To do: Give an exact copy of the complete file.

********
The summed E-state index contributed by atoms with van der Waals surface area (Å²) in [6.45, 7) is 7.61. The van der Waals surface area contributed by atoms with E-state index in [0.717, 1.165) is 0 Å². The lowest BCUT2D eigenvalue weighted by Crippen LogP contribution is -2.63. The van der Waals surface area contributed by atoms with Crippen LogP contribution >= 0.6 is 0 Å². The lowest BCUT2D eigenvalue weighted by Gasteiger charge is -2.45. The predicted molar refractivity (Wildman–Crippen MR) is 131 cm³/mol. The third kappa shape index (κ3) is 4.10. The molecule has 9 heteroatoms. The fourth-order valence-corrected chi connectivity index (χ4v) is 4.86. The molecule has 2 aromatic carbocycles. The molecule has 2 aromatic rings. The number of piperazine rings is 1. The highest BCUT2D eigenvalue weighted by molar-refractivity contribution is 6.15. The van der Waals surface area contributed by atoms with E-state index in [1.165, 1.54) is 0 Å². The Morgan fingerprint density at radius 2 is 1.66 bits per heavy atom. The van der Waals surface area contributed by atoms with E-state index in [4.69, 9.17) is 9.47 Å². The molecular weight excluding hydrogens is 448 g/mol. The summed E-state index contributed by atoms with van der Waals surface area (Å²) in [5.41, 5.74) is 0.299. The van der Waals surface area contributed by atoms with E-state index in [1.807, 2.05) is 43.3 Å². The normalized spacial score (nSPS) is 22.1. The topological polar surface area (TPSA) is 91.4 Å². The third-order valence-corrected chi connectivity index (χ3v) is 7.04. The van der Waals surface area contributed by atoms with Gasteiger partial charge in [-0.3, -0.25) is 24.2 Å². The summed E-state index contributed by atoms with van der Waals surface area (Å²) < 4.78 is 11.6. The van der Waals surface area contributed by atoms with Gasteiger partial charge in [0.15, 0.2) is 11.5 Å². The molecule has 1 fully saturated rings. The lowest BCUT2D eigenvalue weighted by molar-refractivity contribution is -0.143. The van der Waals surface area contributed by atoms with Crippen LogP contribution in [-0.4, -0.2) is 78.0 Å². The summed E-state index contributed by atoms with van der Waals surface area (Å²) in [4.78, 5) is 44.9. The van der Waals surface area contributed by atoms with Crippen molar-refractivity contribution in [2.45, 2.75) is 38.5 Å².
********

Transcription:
The summed E-state index contributed by atoms with van der Waals surface area (Å²) in [6.45, 7) is 7.61. The van der Waals surface area contributed by atoms with E-state index in [0.717, 1.165) is 0 Å². The lowest BCUT2D eigenvalue weighted by Crippen LogP contribution is -2.63. The van der Waals surface area contributed by atoms with Crippen LogP contribution >= 0.6 is 0 Å². The lowest BCUT2D eigenvalue weighted by Gasteiger charge is -2.45. The predicted molar refractivity (Wildman–Crippen MR) is 131 cm³/mol. The third kappa shape index (κ3) is 4.10. The molecule has 9 heteroatoms. The fourth-order valence-corrected chi connectivity index (χ4v) is 4.86. The molecule has 2 aromatic carbocycles. The molecule has 2 aromatic rings. The number of piperazine rings is 1. The highest BCUT2D eigenvalue weighted by molar-refractivity contribution is 6.15. The van der Waals surface area contributed by atoms with E-state index in [1.165, 1.54) is 0 Å². The Morgan fingerprint density at radius 2 is 1.66 bits per heavy atom. The van der Waals surface area contributed by atoms with E-state index in [4.69, 9.17) is 9.47 Å². The molecular weight excluding hydrogens is 448 g/mol. The summed E-state index contributed by atoms with van der Waals surface area (Å²) in [5.41, 5.74) is 0.299. The van der Waals surface area contributed by atoms with E-state index in [1.807, 2.05) is 43.3 Å². The normalized spacial score (nSPS) is 22.1. The topological polar surface area (TPSA) is 91.4 Å². The third-order valence-corrected chi connectivity index (χ3v) is 7.04. The van der Waals surface area contributed by atoms with Gasteiger partial charge in [-0.3, -0.25) is 24.2 Å². The summed E-state index contributed by atoms with van der Waals surface area (Å²) < 4.78 is 11.6. The van der Waals surface area contributed by atoms with Gasteiger partial charge in [0.15, 0.2) is 11.5 Å². The molecule has 1 fully saturated rings. The lowest BCUT2D eigenvalue weighted by molar-refractivity contribution is -0.143. The van der Waals surface area contributed by atoms with Crippen LogP contribution in [-0.4, -0.2) is 78.0 Å². The summed E-state index contributed by atoms with van der Waals surface area (Å²) in [4.78, 5) is 44.9. The van der Waals surface area contributed by atoms with Crippen molar-refractivity contribution in [2.45, 2.75) is 38.5 Å².